The Chicago area's sales market remains strong following a very good 1996. About 155,000 new and existing homes were sold in the metropolitan area last year compared with 144,000 in 1995. In suburban Lake County, one lender reported that mortgage applications in January 1997 were the highest in the past 5 years. Activity in February exceeded January's volume. Mild weather in early February drew 3,800 prospective buyers to Lake County's Home Show, nearly double last year's turnout, and raised builders' expectations of strong home sales in the Spring. There has been a strong market response to new homes in the Near North/Cabrini Green Redevelopment area of Chicago. The city plans to rebuild the Cabrini Green area over the next 10 years, with 2,000 to 2,300 units of mixed-income housing, schools, a shopping center, and recreational facilities, at an estimated cost of $648 million.

Minneapolis-St. Paul's strong economy and favorable mortgage rates helped raise sales of existing homes in the metropolitan area to a record 42,079 in 1996. Through February 1997 home sales were up 5 percent over a year earlier. The local homebuilders association reported a high turnout of prospective buyers at the 14th annual Parade of Homes Spring Preview held throughout the Twin Cities area from March 8 to 23. Detached single-level homes priced between $120,000 and $500,000 are popular with empty nesters. The Wisconsin Builders Association reported that 20,136 single-family homes were started in the State last year, the highest total since 1980. Activity was especially brisk in the Fox Valley area near Appleton, where starts for 1996 increased 15 percent over 1995 due to expansion at Kimberly-Clark Corporation and other area manufacturers.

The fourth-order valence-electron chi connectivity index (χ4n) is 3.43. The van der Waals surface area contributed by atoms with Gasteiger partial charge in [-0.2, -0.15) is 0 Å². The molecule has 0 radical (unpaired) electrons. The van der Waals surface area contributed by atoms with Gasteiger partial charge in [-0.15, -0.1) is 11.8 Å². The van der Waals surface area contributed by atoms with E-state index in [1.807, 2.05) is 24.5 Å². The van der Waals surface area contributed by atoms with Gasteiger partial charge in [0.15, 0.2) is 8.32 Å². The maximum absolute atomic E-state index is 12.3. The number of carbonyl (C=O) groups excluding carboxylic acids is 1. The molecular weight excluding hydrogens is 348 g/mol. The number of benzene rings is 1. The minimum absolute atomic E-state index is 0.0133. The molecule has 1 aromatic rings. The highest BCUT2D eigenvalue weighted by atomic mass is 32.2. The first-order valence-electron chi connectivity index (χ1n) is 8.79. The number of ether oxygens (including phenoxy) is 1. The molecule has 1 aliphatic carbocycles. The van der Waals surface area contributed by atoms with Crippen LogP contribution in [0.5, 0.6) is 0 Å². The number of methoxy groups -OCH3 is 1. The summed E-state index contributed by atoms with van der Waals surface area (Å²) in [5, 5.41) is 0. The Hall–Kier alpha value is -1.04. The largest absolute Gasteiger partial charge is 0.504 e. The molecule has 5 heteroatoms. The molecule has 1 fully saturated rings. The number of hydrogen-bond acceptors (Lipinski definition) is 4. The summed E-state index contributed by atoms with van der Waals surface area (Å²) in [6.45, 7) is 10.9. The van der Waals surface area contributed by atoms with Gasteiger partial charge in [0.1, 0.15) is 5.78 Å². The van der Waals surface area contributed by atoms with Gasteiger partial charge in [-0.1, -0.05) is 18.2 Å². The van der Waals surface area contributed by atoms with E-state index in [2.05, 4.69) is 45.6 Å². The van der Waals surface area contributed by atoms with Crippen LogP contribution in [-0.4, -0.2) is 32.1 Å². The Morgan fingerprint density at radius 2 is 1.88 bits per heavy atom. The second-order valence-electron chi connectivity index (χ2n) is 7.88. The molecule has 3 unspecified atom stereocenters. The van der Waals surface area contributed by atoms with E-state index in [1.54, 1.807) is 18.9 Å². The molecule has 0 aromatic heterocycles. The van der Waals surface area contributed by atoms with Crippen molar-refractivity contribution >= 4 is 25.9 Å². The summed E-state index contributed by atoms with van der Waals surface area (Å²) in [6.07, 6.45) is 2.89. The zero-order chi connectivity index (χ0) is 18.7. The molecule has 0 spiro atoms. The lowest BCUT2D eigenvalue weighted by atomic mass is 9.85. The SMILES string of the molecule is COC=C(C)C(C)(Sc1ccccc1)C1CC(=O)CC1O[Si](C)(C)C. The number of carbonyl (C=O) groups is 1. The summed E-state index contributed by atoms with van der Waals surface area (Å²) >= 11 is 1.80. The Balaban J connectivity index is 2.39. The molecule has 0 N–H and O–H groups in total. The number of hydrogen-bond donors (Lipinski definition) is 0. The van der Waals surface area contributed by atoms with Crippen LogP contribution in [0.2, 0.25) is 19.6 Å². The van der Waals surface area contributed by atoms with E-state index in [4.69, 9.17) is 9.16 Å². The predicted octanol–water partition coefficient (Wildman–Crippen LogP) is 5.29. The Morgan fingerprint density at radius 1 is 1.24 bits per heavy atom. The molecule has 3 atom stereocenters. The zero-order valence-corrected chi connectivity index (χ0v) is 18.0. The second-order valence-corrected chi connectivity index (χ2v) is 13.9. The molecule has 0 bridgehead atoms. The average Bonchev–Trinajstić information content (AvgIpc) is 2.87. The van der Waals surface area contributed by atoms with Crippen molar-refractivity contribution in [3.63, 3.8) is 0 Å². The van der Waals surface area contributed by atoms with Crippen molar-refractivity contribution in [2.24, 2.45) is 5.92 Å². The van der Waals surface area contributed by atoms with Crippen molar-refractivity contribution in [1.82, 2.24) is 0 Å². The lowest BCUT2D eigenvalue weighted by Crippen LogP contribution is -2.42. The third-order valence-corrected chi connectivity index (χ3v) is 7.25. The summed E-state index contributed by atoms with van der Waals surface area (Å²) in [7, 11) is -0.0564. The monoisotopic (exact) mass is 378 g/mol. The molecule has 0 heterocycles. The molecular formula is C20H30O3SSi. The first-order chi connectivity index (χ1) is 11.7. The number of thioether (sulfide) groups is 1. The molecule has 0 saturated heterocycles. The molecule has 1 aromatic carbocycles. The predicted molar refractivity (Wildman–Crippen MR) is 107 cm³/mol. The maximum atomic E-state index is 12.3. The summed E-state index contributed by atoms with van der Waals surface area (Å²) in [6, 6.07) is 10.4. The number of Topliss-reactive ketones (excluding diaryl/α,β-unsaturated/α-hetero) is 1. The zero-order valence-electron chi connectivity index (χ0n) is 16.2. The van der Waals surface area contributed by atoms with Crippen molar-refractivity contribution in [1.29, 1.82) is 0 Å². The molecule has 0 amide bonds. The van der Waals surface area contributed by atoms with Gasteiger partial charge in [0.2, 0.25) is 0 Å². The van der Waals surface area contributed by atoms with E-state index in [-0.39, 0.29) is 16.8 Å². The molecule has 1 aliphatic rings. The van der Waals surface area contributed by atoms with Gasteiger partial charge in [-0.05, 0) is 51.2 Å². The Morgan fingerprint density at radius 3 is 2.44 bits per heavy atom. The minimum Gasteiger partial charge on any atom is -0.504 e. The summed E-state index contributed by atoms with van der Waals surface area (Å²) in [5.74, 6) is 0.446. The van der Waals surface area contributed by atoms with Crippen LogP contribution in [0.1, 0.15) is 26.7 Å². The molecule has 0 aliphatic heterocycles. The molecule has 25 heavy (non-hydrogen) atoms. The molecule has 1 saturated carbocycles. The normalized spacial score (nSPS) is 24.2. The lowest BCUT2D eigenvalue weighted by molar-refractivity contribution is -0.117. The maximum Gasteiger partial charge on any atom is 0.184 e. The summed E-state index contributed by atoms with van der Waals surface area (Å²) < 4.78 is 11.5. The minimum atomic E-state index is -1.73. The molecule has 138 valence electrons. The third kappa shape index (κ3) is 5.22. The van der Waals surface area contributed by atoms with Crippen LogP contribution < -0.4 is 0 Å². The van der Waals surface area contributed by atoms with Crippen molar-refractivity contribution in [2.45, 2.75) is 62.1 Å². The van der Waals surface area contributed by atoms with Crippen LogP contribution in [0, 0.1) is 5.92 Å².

Rental markets remain generally good throughout the Midwest, with occupancy in the 92- to 96-percent range as of the first quarter of 1997. Permits were issued for 11,764 multifamily units through March, a 40-percent increase over first-quarter 1996 volume. Multifamily activity was up in every State of the region except Wisconsin where activity was essentially unchanged.